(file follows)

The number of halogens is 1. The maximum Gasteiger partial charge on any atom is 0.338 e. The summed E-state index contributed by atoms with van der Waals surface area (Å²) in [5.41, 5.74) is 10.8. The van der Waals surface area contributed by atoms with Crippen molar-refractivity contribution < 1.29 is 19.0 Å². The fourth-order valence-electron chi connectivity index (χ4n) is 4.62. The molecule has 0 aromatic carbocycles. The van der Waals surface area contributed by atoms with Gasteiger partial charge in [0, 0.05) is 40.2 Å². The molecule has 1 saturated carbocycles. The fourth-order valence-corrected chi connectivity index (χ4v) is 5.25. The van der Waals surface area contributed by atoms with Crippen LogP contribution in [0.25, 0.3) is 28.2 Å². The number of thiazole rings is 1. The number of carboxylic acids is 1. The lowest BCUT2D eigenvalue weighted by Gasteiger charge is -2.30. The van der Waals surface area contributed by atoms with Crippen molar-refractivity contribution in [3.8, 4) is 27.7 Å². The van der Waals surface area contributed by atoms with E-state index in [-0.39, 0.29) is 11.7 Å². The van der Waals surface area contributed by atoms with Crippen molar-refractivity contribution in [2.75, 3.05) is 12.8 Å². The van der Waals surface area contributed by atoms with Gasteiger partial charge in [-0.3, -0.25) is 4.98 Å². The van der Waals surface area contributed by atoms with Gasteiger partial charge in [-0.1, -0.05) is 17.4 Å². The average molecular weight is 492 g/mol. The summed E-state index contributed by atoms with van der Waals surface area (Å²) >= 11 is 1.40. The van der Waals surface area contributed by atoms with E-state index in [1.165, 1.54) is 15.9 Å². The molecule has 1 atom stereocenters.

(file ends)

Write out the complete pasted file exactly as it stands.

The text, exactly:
The number of halogens is 1. The maximum Gasteiger partial charge on any atom is 0.338 e. The summed E-state index contributed by atoms with van der Waals surface area (Å²) in [5.41, 5.74) is 10.8. The van der Waals surface area contributed by atoms with Crippen molar-refractivity contribution < 1.29 is 19.0 Å². The fourth-order valence-electron chi connectivity index (χ4n) is 4.62. The molecule has 0 aromatic carbocycles. The van der Waals surface area contributed by atoms with Gasteiger partial charge in [0, 0.05) is 40.2 Å². The molecule has 1 saturated carbocycles. The fourth-order valence-corrected chi connectivity index (χ4v) is 5.25. The van der Waals surface area contributed by atoms with Crippen LogP contribution in [0.25, 0.3) is 28.2 Å². The number of thiazole rings is 1. The number of carboxylic acids is 1. The lowest BCUT2D eigenvalue weighted by Gasteiger charge is -2.30. The van der Waals surface area contributed by atoms with Crippen molar-refractivity contribution in [3.8, 4) is 27.7 Å². The van der Waals surface area contributed by atoms with E-state index in [-0.39, 0.29) is 11.7 Å². The van der Waals surface area contributed by atoms with Crippen molar-refractivity contribution in [2.75, 3.05) is 12.8 Å². The van der Waals surface area contributed by atoms with Gasteiger partial charge in [-0.3, -0.25) is 4.98 Å². The van der Waals surface area contributed by atoms with Gasteiger partial charge in [-0.1, -0.05) is 17.4 Å². The average molecular weight is 492 g/mol. The summed E-state index contributed by atoms with van der Waals surface area (Å²) >= 11 is 1.40. The van der Waals surface area contributed by atoms with E-state index in [1.165, 1.54) is 15.9 Å². The molecule has 1 atom stereocenters.